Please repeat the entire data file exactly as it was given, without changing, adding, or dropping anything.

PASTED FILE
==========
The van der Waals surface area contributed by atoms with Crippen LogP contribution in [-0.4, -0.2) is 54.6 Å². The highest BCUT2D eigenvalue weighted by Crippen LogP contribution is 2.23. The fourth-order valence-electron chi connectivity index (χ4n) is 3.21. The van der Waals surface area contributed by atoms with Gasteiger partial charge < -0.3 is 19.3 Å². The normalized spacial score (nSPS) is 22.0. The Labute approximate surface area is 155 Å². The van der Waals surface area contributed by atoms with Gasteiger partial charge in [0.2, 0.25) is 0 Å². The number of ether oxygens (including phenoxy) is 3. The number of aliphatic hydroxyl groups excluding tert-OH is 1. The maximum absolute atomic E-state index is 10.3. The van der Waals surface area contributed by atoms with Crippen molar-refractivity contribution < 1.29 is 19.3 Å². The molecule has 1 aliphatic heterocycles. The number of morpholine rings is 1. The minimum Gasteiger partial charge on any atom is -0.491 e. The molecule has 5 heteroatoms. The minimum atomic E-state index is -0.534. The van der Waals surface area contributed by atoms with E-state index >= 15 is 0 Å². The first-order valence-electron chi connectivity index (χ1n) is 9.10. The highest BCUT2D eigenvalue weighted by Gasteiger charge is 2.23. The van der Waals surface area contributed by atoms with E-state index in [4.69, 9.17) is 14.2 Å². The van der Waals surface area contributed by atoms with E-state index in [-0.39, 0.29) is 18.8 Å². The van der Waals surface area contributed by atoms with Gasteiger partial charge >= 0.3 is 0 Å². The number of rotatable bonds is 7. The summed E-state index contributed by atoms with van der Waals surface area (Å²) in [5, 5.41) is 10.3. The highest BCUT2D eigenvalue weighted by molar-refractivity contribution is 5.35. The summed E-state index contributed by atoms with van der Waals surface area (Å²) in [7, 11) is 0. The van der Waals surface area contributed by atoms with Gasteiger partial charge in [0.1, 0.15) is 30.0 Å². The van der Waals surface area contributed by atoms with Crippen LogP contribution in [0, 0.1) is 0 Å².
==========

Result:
The van der Waals surface area contributed by atoms with Crippen LogP contribution in [-0.4, -0.2) is 54.6 Å². The highest BCUT2D eigenvalue weighted by Crippen LogP contribution is 2.23. The fourth-order valence-electron chi connectivity index (χ4n) is 3.21. The van der Waals surface area contributed by atoms with Gasteiger partial charge < -0.3 is 19.3 Å². The normalized spacial score (nSPS) is 22.0. The Labute approximate surface area is 155 Å². The van der Waals surface area contributed by atoms with Gasteiger partial charge in [0.2, 0.25) is 0 Å². The number of ether oxygens (including phenoxy) is 3. The number of aliphatic hydroxyl groups excluding tert-OH is 1. The maximum absolute atomic E-state index is 10.3. The van der Waals surface area contributed by atoms with Crippen molar-refractivity contribution < 1.29 is 19.3 Å². The molecule has 1 aliphatic heterocycles. The number of morpholine rings is 1. The minimum Gasteiger partial charge on any atom is -0.491 e. The molecule has 5 heteroatoms. The minimum atomic E-state index is -0.534. The van der Waals surface area contributed by atoms with E-state index >= 15 is 0 Å². The first-order valence-electron chi connectivity index (χ1n) is 9.10. The highest BCUT2D eigenvalue weighted by Gasteiger charge is 2.23. The van der Waals surface area contributed by atoms with E-state index in [4.69, 9.17) is 14.2 Å². The van der Waals surface area contributed by atoms with E-state index in [-0.39, 0.29) is 18.8 Å². The van der Waals surface area contributed by atoms with Gasteiger partial charge >= 0.3 is 0 Å². The number of rotatable bonds is 7. The summed E-state index contributed by atoms with van der Waals surface area (Å²) in [5, 5.41) is 10.3. The highest BCUT2D eigenvalue weighted by molar-refractivity contribution is 5.35. The summed E-state index contributed by atoms with van der Waals surface area (Å²) in [7, 11) is 0. The van der Waals surface area contributed by atoms with Gasteiger partial charge in [0.1, 0.15) is 30.0 Å². The van der Waals surface area contributed by atoms with Crippen LogP contribution in [0, 0.1) is 0 Å².